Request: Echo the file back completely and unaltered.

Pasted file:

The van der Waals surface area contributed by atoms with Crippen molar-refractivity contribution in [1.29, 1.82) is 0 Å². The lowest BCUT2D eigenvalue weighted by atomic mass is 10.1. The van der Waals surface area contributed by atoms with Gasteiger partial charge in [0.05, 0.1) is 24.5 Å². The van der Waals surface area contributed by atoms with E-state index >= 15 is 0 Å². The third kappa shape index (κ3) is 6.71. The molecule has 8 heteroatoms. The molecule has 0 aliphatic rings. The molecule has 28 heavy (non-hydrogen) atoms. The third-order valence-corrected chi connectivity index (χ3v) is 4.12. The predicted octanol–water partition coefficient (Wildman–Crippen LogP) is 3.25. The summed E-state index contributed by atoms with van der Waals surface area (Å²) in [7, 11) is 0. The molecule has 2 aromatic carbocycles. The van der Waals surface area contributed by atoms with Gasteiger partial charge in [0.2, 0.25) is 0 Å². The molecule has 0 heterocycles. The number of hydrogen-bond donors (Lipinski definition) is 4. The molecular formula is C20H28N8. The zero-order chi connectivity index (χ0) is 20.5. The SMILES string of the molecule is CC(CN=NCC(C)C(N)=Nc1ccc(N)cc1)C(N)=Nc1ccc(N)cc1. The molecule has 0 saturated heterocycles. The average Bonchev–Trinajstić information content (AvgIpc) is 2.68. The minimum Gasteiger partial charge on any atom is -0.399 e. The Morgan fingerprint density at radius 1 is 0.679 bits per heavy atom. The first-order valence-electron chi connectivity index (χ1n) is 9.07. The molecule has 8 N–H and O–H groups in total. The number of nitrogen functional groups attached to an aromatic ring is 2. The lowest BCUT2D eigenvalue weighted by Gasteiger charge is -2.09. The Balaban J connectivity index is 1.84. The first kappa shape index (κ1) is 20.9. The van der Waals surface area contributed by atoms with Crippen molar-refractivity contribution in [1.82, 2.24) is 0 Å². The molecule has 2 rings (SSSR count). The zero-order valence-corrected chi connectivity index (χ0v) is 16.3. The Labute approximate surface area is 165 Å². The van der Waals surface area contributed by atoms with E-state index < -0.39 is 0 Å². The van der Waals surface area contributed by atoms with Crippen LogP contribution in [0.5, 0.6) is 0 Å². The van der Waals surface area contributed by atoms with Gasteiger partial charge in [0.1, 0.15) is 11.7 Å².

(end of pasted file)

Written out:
The van der Waals surface area contributed by atoms with Crippen molar-refractivity contribution in [1.29, 1.82) is 0 Å². The lowest BCUT2D eigenvalue weighted by atomic mass is 10.1. The van der Waals surface area contributed by atoms with Gasteiger partial charge in [0.05, 0.1) is 24.5 Å². The van der Waals surface area contributed by atoms with E-state index >= 15 is 0 Å². The third kappa shape index (κ3) is 6.71. The molecule has 8 heteroatoms. The molecule has 0 aliphatic rings. The molecule has 28 heavy (non-hydrogen) atoms. The third-order valence-corrected chi connectivity index (χ3v) is 4.12. The predicted octanol–water partition coefficient (Wildman–Crippen LogP) is 3.25. The summed E-state index contributed by atoms with van der Waals surface area (Å²) in [7, 11) is 0. The molecule has 2 aromatic carbocycles. The van der Waals surface area contributed by atoms with Gasteiger partial charge in [0.2, 0.25) is 0 Å². The molecule has 0 heterocycles. The number of hydrogen-bond donors (Lipinski definition) is 4. The molecular formula is C20H28N8. The zero-order chi connectivity index (χ0) is 20.5. The SMILES string of the molecule is CC(CN=NCC(C)C(N)=Nc1ccc(N)cc1)C(N)=Nc1ccc(N)cc1. The molecule has 0 saturated heterocycles. The average Bonchev–Trinajstić information content (AvgIpc) is 2.68. The minimum Gasteiger partial charge on any atom is -0.399 e. The Morgan fingerprint density at radius 1 is 0.679 bits per heavy atom. The first-order valence-electron chi connectivity index (χ1n) is 9.07. The molecule has 8 N–H and O–H groups in total. The number of nitrogen functional groups attached to an aromatic ring is 2. The lowest BCUT2D eigenvalue weighted by Gasteiger charge is -2.09. The Balaban J connectivity index is 1.84. The first kappa shape index (κ1) is 20.9. The van der Waals surface area contributed by atoms with Crippen molar-refractivity contribution in [1.82, 2.24) is 0 Å². The molecule has 2 rings (SSSR count). The zero-order valence-corrected chi connectivity index (χ0v) is 16.3. The Labute approximate surface area is 165 Å². The van der Waals surface area contributed by atoms with E-state index < -0.39 is 0 Å². The van der Waals surface area contributed by atoms with Crippen LogP contribution in [0.5, 0.6) is 0 Å². The van der Waals surface area contributed by atoms with Gasteiger partial charge in [0.1, 0.15) is 11.7 Å².